The National Association of Independent Schools’ annual People of Color Conference was held a little over a month ago, and critical race theory was a big factor in discussions.
According to its online description, the conference is “the flagship” of the NAIS’s “commitment to equity and justice in teaching, learning, and organizational development” and “supports the complex dynamics of independent school life and culture and the varied roles people of color play and experience in these settings.”
Featured speakers included former CNN pundit Soledad O’Brien (“a thought leader with over 1.3 million Twitter followers”) and john a. powell (lower-case on purpose; an “internationally recognized expert” on race and racism).
The highlighted “Social Justice Summit: Healing & Wholeness as Love, Power, and Resistance” invited a gamut of progressive (critical) theorists including Yuria Celidwen (an “Indigenous Nahua and Maya” whose work centers around “the intersection of Indigenous studies, cultural psychology, and contemplative studies”), Adrian Michael Green (“believes deeply that identity and purpose drive humans to make meaning”) and Rajkumari Neogy (an “epigenetic coach” who “possess[es] a rare blend of scientific prowess and emotion”).
On GETTR, former math teacher Paul Rossi posted snippets of some of the 100-plus workshops offered this year, noting “almost all of them [were] grounded in the divisive cult ideologies [of] ‘antiracism’ and CRT.” Rossi originally put the videos on his Twitter account, but the NAIS complained and so Twitter pulled the clips.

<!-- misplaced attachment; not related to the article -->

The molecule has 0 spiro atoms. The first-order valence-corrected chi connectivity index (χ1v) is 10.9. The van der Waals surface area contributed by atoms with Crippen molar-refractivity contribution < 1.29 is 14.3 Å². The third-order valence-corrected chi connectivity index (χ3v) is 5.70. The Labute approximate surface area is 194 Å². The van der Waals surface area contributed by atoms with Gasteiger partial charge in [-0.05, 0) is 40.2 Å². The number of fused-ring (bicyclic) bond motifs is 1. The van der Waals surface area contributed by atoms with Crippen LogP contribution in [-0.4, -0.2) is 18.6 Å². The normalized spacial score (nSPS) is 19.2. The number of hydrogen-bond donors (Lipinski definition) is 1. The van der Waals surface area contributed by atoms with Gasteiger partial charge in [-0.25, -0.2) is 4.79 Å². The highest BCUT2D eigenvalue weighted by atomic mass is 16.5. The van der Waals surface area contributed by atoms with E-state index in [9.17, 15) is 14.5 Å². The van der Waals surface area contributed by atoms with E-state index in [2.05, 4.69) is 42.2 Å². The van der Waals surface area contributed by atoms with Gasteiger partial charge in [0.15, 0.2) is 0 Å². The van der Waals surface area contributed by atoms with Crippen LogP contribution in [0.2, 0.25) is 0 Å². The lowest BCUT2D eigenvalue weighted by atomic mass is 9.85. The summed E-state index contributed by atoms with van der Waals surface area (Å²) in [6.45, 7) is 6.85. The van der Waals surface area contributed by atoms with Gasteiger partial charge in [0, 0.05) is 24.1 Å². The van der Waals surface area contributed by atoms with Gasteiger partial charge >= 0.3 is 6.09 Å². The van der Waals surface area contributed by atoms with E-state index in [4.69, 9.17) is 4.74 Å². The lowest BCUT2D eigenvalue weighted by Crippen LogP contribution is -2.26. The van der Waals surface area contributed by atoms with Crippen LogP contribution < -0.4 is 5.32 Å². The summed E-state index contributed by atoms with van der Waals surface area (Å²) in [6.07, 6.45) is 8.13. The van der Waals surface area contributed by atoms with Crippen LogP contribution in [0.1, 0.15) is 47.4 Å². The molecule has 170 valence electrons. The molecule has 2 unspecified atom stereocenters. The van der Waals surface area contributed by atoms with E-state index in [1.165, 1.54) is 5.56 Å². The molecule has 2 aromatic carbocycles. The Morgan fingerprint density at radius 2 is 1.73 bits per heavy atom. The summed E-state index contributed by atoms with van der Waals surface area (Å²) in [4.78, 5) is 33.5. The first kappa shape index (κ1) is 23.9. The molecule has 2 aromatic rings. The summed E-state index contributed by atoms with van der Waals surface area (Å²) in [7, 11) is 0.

In the “Race in America: Creating an Anti-racist Humanities Course that Directly Tackles Racialization” session, a high school senior year-level course featuring the works of Ibram Kendi and Richard Delgado’s “Critical Race Theory: An Introduction” is discussed:
The session also features student work from the course such as a board game in which those who do not have white privilege “are doomed to lose.”
In subsequent clips, the presenters note the “lucky confluence of factors” (such as the “national media frenzy” and “resurgence” of the Black Lives Matter movement) which made it easier to get approval for the class.
Although the course currently is an elective, another snippet notes classes like it exist only if there is enough student interest (an implication that it needs to be mandated?). The speaker says he’s also teaching a CRT course to his peers, and hopes to extend it to administration.
A vice principal then discusses “burning shit down” (which, she says, is only metaphorical! … but she’s allowed to utter such because of her title) because “systems are broken” and it’s time to “imagine something new.”
Lastly, “The White People Way” clip describes alleged characteristics of whiteness such as “perfectionism,” “power hoarding” and a “focus on product.” The speaker tells viewers that “literal white tears” and whites’ penchant for arguing semantics can “be tool[s] to disrupt the work.”
Upcoming NAIS events include the Online Inclusive Schools Network Institute (a 3-day workshop with “Gender Spectrum” which will focus on “creating gender sensitive and positively responsive environments for all children and teens”) and the Online Equity Design Lab: Grading for Equity (will “address challenges and opportunities related to equity and social justice”).
IMAGES: Shutterstock.com; Paul Rossi/GETTR